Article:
July 12 (Bloomberg) -- Investors may profit from receiving Thailand’s one-year non-deliverable forward swap starting in 12 months because the rate overestimates the potential increase in local borrowing costs, Barclays Capital Plc said.
The Bank of Thailand will probably raise its benchmark interest rate when policy makers meet on July 14, joining policy makers in South Korea and Malaysia who acted last week, the U.K. bank said. Any increase in the swap before the meeting will create a better entry level for investors, the bank said.
“We think the market is pricing in approximately 70 basis points of hikes to come through in six months,” Rahul Bajoria, a Singapore-based economist at Barclays said in an interview. “Our forecast is for 50 basis points of hikes. As we get closer to the policy meeting, there’s a chance of the market pricing in more than what we are currently thinking.”
Barclays recommended investors receive non-deliverable one-year baht interest payments starting in 12 months when the rate reaches 2.95 percent from the current 2.8 percent, Bajoria said. It forecasts a 30 basis points profit in three months, according to a July 9 research note.
In swap contracts, two parties exchange a fixed rate for a floating payment that varies in accordance with a benchmark interest rate. In forward swap contracts, investors agree to start exchanging the rates after a certain period, for a set number of months or years.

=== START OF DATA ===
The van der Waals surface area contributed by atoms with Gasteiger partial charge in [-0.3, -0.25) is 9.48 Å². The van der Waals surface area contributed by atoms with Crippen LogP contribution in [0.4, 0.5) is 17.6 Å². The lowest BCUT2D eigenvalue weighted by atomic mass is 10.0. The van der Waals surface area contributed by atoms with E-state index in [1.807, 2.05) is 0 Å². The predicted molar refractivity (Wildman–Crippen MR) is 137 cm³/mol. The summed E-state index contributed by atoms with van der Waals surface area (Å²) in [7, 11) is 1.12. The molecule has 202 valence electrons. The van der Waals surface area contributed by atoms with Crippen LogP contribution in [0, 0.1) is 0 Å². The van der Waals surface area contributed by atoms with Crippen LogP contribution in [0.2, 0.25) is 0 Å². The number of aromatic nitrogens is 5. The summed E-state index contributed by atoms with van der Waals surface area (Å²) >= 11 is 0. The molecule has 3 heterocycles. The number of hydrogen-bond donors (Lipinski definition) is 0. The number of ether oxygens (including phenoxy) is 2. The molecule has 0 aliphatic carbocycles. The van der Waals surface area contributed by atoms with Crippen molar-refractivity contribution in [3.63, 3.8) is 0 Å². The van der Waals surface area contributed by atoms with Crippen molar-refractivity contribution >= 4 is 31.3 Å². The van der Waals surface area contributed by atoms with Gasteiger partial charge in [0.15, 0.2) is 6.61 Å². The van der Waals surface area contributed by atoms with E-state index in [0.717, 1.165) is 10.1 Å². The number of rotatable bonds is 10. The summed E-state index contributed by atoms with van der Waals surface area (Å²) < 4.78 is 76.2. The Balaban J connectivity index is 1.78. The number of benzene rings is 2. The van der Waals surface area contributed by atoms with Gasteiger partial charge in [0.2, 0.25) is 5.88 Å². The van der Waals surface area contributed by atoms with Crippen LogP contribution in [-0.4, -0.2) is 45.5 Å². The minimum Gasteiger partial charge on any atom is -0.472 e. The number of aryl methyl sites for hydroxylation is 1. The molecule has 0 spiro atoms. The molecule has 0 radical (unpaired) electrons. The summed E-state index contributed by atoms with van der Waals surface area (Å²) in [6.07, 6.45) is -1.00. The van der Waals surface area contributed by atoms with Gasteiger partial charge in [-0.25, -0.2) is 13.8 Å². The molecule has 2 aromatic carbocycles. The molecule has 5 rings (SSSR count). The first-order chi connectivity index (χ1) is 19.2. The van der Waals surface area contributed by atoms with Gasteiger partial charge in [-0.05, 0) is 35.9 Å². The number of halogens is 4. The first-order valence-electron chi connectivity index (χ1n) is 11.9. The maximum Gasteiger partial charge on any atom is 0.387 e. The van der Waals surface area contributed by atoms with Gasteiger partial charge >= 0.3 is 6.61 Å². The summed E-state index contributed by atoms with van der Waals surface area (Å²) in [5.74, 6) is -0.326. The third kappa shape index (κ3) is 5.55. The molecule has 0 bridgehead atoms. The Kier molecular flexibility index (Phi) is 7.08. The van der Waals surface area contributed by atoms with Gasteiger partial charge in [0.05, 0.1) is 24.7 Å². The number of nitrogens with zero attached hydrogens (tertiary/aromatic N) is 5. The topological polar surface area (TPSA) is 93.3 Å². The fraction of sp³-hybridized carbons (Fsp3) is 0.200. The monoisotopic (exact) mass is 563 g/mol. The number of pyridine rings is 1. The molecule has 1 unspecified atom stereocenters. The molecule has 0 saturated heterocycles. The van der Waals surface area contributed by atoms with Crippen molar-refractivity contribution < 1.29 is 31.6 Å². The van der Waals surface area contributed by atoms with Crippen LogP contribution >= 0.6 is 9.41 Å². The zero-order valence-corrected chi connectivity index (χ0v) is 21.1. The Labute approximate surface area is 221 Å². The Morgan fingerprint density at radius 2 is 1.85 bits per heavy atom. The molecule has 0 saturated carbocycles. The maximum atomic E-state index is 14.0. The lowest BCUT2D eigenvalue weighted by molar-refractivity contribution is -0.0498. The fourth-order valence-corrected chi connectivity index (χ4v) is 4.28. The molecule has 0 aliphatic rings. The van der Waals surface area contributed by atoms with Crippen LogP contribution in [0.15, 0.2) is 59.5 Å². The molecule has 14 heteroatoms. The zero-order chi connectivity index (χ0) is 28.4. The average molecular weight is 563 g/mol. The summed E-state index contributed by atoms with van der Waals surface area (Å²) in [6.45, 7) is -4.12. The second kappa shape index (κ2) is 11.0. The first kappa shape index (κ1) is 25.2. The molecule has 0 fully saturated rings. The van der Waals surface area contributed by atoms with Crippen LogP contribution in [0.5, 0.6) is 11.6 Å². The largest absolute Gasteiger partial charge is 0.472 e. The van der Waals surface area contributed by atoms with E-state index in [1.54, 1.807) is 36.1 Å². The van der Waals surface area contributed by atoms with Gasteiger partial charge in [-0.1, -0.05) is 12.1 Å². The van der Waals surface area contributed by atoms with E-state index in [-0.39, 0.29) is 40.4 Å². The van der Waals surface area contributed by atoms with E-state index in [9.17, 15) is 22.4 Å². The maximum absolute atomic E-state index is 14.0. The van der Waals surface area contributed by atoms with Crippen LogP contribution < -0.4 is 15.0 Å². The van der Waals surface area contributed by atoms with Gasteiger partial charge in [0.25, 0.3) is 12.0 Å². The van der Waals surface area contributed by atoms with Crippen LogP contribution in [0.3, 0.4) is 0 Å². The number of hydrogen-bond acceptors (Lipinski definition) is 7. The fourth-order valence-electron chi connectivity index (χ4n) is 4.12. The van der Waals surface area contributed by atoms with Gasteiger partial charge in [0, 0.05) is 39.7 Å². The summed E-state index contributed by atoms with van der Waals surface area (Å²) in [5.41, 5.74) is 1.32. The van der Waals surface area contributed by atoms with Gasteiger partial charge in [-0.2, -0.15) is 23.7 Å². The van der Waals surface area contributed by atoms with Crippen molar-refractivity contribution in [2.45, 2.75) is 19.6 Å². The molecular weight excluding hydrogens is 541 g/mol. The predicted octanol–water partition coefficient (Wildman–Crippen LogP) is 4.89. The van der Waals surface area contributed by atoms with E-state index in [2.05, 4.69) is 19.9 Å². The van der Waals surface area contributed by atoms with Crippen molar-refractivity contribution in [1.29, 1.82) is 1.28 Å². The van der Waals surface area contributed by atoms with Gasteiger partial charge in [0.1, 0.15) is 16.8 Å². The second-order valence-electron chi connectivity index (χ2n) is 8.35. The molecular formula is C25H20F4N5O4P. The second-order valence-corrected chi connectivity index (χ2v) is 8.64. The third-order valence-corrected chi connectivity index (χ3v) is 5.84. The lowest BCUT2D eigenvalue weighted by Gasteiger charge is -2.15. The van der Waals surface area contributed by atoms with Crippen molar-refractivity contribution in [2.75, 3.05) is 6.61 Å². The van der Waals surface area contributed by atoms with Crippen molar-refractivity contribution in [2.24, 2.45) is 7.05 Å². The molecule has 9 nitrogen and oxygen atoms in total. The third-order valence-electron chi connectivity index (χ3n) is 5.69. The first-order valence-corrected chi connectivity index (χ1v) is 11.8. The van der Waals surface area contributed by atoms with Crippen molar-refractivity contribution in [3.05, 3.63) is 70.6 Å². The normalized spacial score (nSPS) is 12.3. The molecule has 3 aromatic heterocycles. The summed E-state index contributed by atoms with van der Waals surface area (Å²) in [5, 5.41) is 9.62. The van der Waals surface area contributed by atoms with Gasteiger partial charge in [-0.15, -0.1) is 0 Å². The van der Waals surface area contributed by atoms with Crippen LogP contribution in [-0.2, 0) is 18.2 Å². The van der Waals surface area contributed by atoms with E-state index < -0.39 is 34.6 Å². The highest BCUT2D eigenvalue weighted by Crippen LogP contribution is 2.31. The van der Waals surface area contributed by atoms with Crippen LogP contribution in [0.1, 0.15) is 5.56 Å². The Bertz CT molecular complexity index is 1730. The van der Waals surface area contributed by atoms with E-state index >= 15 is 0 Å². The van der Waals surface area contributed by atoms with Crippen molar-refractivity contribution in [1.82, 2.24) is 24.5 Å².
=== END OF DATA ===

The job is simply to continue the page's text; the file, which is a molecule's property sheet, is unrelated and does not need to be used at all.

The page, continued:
Bank of Thailand policy makers will increase the benchmark interest rate to 1.5 percent from the current 1.25 percent on July 14, according to 11 of 18 economists surveyed by Bloomberg. The rate may increase to 1.75 percent at the end of this year, according to a separate Bloomberg survey of economists.
Thailand may raise borrowing costs this year amid concern inflation will accelerate, central bank Governor Tarisa Watanagase said on July 6. Consumer prices rose 3.3 percent in June from a year earlier after gaining 3.5 percent the previous month, the government said on July 1.
A rebound in exports helped Thailand’s $272 billion economy, the second-largest in Southeast Asia after Indonesia, expand 12 percent last quarter from a year earlier, the most since 1995.
“The recovery in Thailand has predominantly been export-driven and we do not expect a very strong pick up in domestic demand,” Bajoria said. “So, we are unlikely to see very strong rate hikes coming through over the course of six to 12 months.”
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